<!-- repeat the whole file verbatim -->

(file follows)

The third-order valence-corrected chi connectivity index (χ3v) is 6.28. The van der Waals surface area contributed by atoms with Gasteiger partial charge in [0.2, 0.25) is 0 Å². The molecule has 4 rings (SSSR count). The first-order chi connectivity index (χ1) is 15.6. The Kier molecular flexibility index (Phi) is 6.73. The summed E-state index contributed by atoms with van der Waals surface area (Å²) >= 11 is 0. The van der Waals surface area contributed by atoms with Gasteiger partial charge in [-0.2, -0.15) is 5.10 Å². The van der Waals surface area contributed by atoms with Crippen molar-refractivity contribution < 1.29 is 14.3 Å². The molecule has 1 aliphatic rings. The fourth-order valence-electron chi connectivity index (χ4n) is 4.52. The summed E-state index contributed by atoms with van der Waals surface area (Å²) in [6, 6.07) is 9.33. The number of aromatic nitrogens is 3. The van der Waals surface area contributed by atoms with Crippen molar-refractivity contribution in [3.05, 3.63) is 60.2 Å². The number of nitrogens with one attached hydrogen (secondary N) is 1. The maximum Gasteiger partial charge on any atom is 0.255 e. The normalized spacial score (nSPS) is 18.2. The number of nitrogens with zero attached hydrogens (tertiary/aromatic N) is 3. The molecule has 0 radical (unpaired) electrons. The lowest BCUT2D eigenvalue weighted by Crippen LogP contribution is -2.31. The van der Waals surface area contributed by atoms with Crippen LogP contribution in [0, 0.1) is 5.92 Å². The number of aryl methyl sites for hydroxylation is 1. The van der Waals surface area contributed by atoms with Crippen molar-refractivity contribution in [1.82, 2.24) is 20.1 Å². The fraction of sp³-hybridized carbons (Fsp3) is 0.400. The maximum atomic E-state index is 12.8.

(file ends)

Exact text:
The third-order valence-corrected chi connectivity index (χ3v) is 6.28. The van der Waals surface area contributed by atoms with Gasteiger partial charge in [0.2, 0.25) is 0 Å². The molecule has 4 rings (SSSR count). The first-order chi connectivity index (χ1) is 15.6. The Kier molecular flexibility index (Phi) is 6.73. The summed E-state index contributed by atoms with van der Waals surface area (Å²) >= 11 is 0. The van der Waals surface area contributed by atoms with Gasteiger partial charge in [-0.2, -0.15) is 5.10 Å². The van der Waals surface area contributed by atoms with Crippen molar-refractivity contribution < 1.29 is 14.3 Å². The molecule has 1 aliphatic rings. The fourth-order valence-electron chi connectivity index (χ4n) is 4.52. The summed E-state index contributed by atoms with van der Waals surface area (Å²) in [6, 6.07) is 9.33. The number of aromatic nitrogens is 3. The van der Waals surface area contributed by atoms with Crippen molar-refractivity contribution in [3.05, 3.63) is 60.2 Å². The number of nitrogens with one attached hydrogen (secondary N) is 1. The maximum Gasteiger partial charge on any atom is 0.255 e. The normalized spacial score (nSPS) is 18.2. The number of nitrogens with zero attached hydrogens (tertiary/aromatic N) is 3. The molecule has 0 radical (unpaired) electrons. The lowest BCUT2D eigenvalue weighted by Crippen LogP contribution is -2.31. The van der Waals surface area contributed by atoms with Crippen LogP contribution in [0, 0.1) is 5.92 Å². The number of aryl methyl sites for hydroxylation is 1. The van der Waals surface area contributed by atoms with Crippen molar-refractivity contribution in [1.82, 2.24) is 20.1 Å². The fraction of sp³-hybridized carbons (Fsp3) is 0.400. The maximum atomic E-state index is 12.8.